A French friend of mine recently boasted about his "ultra-secure" credit card issued by his local bank - that card required SMS-based authorization of every transaction. There is nothing secure about SMS-based systems (SMS forwarding attacks were first reported six
years ago), but that's not the point.
I got my iPad out and in less than two minutes bought a book from Amazon (their shopping flow, especially checkout procedures, are world-class) - using that "ultra-secure" card, of course. A minute later, an email from Amazon confirmed that my order was
being prepared for dispatch (the book was shipped within few hours).
It's not only my friend who should be upset with Amazon - apparently, the largest e-tailer in the world ignores the card rules on a frequent basis. Should anyone care?
If you are a consumer and your card was used fraudulently at Amazon who turned a blind eye to security checks, you should - eventually - get your money back. But not before you made several calls to your bank (with the obligatory long "muzak" sessions) and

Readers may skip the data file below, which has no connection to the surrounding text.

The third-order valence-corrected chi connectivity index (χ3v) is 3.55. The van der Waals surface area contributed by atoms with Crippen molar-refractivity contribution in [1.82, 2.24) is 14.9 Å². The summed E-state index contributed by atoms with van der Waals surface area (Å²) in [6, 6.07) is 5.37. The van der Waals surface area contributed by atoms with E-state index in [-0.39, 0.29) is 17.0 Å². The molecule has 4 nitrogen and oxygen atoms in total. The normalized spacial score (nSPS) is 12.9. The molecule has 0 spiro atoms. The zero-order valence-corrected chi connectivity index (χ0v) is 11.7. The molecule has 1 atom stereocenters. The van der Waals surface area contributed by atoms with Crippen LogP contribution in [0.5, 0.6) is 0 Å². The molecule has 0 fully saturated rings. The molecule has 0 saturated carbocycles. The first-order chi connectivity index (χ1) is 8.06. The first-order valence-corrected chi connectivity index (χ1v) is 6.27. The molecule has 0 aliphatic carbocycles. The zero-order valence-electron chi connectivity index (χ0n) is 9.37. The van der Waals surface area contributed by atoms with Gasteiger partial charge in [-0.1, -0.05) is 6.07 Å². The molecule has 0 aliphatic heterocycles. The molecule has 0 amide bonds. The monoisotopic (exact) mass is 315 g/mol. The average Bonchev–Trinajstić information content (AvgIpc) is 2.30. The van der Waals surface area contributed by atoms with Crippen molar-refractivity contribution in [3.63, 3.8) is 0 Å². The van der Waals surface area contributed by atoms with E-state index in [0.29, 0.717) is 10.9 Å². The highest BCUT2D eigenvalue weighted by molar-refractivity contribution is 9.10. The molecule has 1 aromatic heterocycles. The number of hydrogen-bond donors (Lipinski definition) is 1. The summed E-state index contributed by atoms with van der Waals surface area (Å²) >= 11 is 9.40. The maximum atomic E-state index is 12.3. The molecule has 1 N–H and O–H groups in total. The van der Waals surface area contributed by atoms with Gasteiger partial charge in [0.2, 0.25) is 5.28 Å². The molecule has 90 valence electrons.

some form-filling. If you value your time (and you should), the cost of the time you'd wasted on solving the problem that you didn't create in the first place is far from zero. Let's put a value on that unproductive time, say £50.
If you are a bank, you'll get - eventually - the money back from Amazon via chargeback. But not before your customer service personnel wasted their expensive time on dealing with your upset customer. Say, another £50.
If you are Amazon, you care neither about the upset owner of the card which you accepted without due security checks, nor about the chargeback claim from the bank that issued that card - you make more money if you let every customer to pay quickly and easily,
so the current fraud level does not bother you (at all).
If you are a fraudster who bought a DVD with stolen card details, you are enjoying yourself (and cannot wait to buy another DVD, with another stolen card).
My question is: if Amazon was slapped on the wrist by being made liable for those indirect costs and losses (say, £100 per incident), would that change their attitude towards card checks? Class action lawsuit anyone?